Easter Seals Camp Shawnigan Lake


Shawnigan Lake, BC

Camp is a place to play and discover, build confidence, and see what's possible. So how can you create a space that gives people with disabilities the experience of what camp is all about? It starts with testing the limits of accessible design as we know it today, and exploring how we can foster deep inclusion beyond what's been done before.

hcma is collaborating with Easter Seals BC and Yukon to reimagine Camp Shawnigan: a lakeside summer camp that has provided formative experiences for campers and vital respite to families and caregivers for over 44 years. Now nearing the end of its useful life, we're working with a committee of people with lived experience to design a camp that's even more impactful.

Many perceive accessibility as merely regulations and rules. Camp is all about trying new things and pushing boundaries. As designers, we had to ask: what does accessible design mean in the context of supported exploration and adventure? Meaningful access means providing a real camp experience, with all its excitement, camaraderie, and grit, for everyone to discover. For us, this meant making accessible design standards contextually appropriate, and modifying or adjusting them to provide opportunities for self-discovery and resilience. Eliminating barriers to participation and enabling risky play while still ensuring a safe space.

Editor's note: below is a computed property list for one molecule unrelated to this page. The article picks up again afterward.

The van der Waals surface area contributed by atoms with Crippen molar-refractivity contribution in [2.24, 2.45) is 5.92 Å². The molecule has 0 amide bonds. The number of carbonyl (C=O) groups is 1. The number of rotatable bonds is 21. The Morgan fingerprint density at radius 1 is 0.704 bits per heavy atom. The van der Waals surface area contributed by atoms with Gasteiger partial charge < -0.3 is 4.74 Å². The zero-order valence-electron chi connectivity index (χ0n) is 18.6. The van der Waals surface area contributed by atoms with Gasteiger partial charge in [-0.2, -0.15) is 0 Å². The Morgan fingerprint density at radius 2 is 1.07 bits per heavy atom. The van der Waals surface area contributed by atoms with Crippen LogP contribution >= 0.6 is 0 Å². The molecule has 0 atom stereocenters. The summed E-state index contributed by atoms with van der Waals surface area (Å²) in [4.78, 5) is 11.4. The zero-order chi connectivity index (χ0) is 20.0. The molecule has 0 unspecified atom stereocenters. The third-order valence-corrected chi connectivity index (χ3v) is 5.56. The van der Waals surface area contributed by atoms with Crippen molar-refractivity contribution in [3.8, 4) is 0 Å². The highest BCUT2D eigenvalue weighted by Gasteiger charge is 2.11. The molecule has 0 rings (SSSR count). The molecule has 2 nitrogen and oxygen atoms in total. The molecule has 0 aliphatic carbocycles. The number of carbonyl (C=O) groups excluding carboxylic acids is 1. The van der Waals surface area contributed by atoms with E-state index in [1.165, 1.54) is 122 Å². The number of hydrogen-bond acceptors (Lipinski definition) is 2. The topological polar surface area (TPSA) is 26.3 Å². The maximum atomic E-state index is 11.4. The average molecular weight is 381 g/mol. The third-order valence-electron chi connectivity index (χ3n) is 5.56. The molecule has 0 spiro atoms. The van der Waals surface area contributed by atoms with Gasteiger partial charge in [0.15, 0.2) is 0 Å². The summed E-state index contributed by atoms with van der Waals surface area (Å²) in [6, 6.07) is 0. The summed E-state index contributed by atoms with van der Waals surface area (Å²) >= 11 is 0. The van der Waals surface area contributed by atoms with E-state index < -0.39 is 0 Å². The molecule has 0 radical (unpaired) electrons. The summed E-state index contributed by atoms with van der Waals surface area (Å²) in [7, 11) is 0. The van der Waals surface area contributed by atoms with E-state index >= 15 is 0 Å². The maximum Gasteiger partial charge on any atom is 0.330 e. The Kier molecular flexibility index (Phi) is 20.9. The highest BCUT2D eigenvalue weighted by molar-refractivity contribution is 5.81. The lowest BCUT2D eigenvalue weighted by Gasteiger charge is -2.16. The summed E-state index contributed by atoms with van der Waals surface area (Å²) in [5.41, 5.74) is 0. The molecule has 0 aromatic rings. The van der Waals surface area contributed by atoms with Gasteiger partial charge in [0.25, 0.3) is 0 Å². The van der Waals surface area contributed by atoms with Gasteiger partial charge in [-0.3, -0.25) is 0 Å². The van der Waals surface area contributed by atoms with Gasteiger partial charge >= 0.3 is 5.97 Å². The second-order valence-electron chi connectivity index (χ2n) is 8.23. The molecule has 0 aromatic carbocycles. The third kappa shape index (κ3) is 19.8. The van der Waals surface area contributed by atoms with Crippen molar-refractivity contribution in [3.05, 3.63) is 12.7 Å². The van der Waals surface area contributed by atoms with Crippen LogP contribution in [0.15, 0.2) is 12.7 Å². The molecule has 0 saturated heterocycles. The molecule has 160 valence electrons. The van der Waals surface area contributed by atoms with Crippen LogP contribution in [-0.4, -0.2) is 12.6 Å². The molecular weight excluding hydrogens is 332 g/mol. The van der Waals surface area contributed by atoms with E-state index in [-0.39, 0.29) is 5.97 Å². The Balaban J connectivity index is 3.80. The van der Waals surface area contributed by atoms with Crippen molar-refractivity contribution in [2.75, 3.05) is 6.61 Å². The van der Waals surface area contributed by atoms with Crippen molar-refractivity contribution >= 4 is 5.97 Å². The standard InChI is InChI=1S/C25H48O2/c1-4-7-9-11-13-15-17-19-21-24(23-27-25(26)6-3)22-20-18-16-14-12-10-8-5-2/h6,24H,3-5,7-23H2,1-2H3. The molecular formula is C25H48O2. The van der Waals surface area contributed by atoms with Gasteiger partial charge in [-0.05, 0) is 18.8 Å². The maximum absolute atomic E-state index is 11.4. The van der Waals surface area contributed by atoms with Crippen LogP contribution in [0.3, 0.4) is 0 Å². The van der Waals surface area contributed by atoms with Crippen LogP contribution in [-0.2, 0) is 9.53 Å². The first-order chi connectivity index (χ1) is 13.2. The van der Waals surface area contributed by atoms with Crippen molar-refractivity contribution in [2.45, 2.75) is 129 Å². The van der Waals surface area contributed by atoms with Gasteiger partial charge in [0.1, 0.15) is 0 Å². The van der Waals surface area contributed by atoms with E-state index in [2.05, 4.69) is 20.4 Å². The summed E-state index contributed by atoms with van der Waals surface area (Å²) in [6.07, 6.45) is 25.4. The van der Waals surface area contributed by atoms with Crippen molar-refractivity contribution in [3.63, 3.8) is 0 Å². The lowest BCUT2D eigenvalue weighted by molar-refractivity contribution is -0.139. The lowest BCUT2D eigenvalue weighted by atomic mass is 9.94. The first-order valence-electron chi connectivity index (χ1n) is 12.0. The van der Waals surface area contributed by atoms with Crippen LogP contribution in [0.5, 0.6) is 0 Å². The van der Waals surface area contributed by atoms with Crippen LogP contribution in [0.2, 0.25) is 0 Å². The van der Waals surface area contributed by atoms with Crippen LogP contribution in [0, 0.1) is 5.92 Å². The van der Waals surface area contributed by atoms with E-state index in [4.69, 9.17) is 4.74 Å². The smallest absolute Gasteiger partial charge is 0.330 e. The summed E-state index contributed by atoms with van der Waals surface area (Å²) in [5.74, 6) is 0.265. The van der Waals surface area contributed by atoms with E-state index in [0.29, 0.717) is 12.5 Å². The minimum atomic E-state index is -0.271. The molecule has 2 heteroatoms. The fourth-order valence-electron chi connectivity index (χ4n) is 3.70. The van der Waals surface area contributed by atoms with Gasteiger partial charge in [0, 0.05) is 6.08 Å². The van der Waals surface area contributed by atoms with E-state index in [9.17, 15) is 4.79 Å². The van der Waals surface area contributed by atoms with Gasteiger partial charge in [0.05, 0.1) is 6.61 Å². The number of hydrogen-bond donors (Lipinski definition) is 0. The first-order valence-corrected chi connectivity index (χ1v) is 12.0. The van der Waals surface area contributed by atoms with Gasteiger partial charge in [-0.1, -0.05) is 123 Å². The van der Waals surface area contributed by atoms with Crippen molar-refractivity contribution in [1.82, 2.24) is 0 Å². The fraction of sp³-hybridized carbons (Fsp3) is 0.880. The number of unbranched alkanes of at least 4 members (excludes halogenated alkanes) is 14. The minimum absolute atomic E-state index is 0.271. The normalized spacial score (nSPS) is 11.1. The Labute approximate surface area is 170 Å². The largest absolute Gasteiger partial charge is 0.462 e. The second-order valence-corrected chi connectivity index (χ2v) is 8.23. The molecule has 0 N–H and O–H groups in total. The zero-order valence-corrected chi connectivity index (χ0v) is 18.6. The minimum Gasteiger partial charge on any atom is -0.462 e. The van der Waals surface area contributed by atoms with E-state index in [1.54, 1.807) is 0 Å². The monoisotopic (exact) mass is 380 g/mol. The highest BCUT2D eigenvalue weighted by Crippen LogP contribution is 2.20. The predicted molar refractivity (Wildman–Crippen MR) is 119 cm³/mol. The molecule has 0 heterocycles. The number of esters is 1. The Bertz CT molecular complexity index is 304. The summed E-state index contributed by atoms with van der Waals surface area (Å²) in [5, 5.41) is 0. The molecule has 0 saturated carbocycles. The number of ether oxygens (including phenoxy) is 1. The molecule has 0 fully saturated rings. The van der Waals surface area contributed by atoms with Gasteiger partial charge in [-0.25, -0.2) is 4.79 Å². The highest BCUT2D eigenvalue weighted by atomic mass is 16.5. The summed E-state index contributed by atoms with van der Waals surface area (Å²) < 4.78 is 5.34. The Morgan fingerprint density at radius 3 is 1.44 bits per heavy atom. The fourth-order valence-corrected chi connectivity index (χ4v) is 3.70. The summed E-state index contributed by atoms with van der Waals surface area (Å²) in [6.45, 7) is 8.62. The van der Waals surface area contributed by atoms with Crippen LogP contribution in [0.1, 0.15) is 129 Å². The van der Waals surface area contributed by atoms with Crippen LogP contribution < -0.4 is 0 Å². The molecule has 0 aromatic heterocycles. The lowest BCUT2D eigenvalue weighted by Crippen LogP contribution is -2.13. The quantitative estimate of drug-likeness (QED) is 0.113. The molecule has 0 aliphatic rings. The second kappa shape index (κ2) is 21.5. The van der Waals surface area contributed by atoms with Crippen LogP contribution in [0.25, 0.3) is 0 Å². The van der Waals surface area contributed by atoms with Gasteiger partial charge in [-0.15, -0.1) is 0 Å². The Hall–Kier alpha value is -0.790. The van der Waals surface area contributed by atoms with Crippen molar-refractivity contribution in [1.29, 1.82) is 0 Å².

Initially, the project entails constructing a demonstration cabin to spur awareness and funding for Camp Shawnigan's full transformation. The cabin will manifest best practices in accessible design and allow individuals with disabilities and their families to experience what's possible for an inclusive and accessible camp environment.

Long term, the new Camp Shawnigan will create British Columbia's first year-round, multipurpose camp retreat and respite for people with disabilities, their families, and caregivers. Plans for the eight-hectare property include ten new two-bedroom cabins with kitchenettes, a staff dormitory, and a large community dining hall among other upgrades and modernizations to the lakeside camp. It will serve as a powerful example of true accessibility and inclusion, will achieve Rick Hansen Foundation Accessibility Certification (Gold) and SAFERhome Certification (Gold), and promote reduced energy consumption and environmental impact.

Explore the virtual tour here.


8 hectares


$25 million


10 two-bedroom cabins with kitchenettes

Staff dormitory

Community Dining hall with commercial kitchen

Yoga and art studio

Reception building with outdoor pool changing facilities



Accessible floating swimming platform

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